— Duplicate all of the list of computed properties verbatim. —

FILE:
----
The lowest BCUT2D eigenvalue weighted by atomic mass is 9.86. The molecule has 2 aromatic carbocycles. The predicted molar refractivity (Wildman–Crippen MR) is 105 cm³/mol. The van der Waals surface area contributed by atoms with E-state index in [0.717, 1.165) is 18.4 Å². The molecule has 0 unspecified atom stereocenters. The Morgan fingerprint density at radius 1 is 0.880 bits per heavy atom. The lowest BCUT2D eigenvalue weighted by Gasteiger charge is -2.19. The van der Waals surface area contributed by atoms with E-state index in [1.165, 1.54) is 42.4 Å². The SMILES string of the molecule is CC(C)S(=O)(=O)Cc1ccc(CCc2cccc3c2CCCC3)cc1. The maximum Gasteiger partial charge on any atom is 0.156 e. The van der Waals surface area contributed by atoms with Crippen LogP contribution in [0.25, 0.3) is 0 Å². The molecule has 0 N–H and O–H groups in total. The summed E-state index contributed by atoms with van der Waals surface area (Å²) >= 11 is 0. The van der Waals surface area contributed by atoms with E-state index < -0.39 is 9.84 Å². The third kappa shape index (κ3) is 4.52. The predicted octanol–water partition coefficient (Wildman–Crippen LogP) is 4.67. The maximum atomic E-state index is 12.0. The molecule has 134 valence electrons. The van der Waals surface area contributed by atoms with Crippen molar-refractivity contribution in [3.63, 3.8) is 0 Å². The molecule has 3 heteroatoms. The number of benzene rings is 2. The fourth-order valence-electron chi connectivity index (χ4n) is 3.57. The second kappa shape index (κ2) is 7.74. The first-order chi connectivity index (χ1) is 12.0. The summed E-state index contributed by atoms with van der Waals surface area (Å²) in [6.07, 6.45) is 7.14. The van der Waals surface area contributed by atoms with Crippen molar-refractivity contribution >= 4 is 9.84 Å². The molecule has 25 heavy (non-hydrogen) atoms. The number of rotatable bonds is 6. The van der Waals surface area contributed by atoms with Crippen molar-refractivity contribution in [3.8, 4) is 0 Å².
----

The lowest BCUT2D eigenvalue weighted by atomic mass is 9.86. The molecule has 2 aromatic carbocycles. The predicted molar refractivity (Wildman–Crippen MR) is 105 cm³/mol. The van der Waals surface area contributed by atoms with E-state index in [0.717, 1.165) is 18.4 Å². The molecule has 0 unspecified atom stereocenters. The Morgan fingerprint density at radius 1 is 0.880 bits per heavy atom. The lowest BCUT2D eigenvalue weighted by Gasteiger charge is -2.19. The van der Waals surface area contributed by atoms with E-state index in [1.165, 1.54) is 42.4 Å². The SMILES string of the molecule is CC(C)S(=O)(=O)Cc1ccc(CCc2cccc3c2CCCC3)cc1. The maximum Gasteiger partial charge on any atom is 0.156 e. The van der Waals surface area contributed by atoms with Crippen LogP contribution in [0.25, 0.3) is 0 Å². The molecule has 0 N–H and O–H groups in total. The summed E-state index contributed by atoms with van der Waals surface area (Å²) >= 11 is 0. The van der Waals surface area contributed by atoms with E-state index < -0.39 is 9.84 Å². The third kappa shape index (κ3) is 4.52. The predicted octanol–water partition coefficient (Wildman–Crippen LogP) is 4.67. The maximum atomic E-state index is 12.0. The molecule has 134 valence electrons. The van der Waals surface area contributed by atoms with Crippen molar-refractivity contribution in [3.63, 3.8) is 0 Å². The molecule has 3 heteroatoms. The number of benzene rings is 2. The fourth-order valence-electron chi connectivity index (χ4n) is 3.57. The second kappa shape index (κ2) is 7.74. The first-order chi connectivity index (χ1) is 12.0. The summed E-state index contributed by atoms with van der Waals surface area (Å²) in [6.07, 6.45) is 7.14. The van der Waals surface area contributed by atoms with Crippen molar-refractivity contribution >= 4 is 9.84 Å². The molecule has 25 heavy (non-hydrogen) atoms. The number of rotatable bonds is 6. The van der Waals surface area contributed by atoms with Crippen molar-refractivity contribution in [3.8, 4) is 0 Å².